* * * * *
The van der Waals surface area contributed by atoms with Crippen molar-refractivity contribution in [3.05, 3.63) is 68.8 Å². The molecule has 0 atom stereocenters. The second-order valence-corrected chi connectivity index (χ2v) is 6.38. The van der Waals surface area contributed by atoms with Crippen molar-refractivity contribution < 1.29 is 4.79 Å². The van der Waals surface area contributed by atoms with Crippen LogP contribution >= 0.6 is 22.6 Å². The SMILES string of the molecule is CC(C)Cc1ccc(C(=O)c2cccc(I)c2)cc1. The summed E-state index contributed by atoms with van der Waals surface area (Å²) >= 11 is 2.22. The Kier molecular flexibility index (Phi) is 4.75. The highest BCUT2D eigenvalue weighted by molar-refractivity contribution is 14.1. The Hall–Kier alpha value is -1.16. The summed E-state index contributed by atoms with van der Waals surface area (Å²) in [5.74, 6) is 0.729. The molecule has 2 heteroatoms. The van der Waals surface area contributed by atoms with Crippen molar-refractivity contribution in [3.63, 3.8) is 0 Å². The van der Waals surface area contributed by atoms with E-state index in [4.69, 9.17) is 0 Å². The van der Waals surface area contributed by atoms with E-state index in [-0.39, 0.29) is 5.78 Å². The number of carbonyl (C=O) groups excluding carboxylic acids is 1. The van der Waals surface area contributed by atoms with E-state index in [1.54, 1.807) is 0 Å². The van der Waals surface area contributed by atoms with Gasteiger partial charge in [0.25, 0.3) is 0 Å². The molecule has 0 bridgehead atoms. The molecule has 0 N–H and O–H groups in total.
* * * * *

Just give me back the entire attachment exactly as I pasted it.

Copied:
The van der Waals surface area contributed by atoms with Crippen molar-refractivity contribution in [3.05, 3.63) is 68.8 Å². The molecule has 0 atom stereocenters. The second-order valence-corrected chi connectivity index (χ2v) is 6.38. The van der Waals surface area contributed by atoms with Crippen molar-refractivity contribution < 1.29 is 4.79 Å². The van der Waals surface area contributed by atoms with Crippen LogP contribution >= 0.6 is 22.6 Å². The SMILES string of the molecule is CC(C)Cc1ccc(C(=O)c2cccc(I)c2)cc1. The summed E-state index contributed by atoms with van der Waals surface area (Å²) >= 11 is 2.22. The Kier molecular flexibility index (Phi) is 4.75. The highest BCUT2D eigenvalue weighted by molar-refractivity contribution is 14.1. The Hall–Kier alpha value is -1.16. The summed E-state index contributed by atoms with van der Waals surface area (Å²) in [5.74, 6) is 0.729. The molecule has 2 heteroatoms. The van der Waals surface area contributed by atoms with Crippen molar-refractivity contribution in [3.63, 3.8) is 0 Å². The van der Waals surface area contributed by atoms with E-state index in [4.69, 9.17) is 0 Å². The van der Waals surface area contributed by atoms with E-state index in [-0.39, 0.29) is 5.78 Å². The number of carbonyl (C=O) groups excluding carboxylic acids is 1. The van der Waals surface area contributed by atoms with E-state index in [1.54, 1.807) is 0 Å². The van der Waals surface area contributed by atoms with Gasteiger partial charge in [0.25, 0.3) is 0 Å². The molecule has 0 bridgehead atoms. The molecule has 0 N–H and O–H groups in total.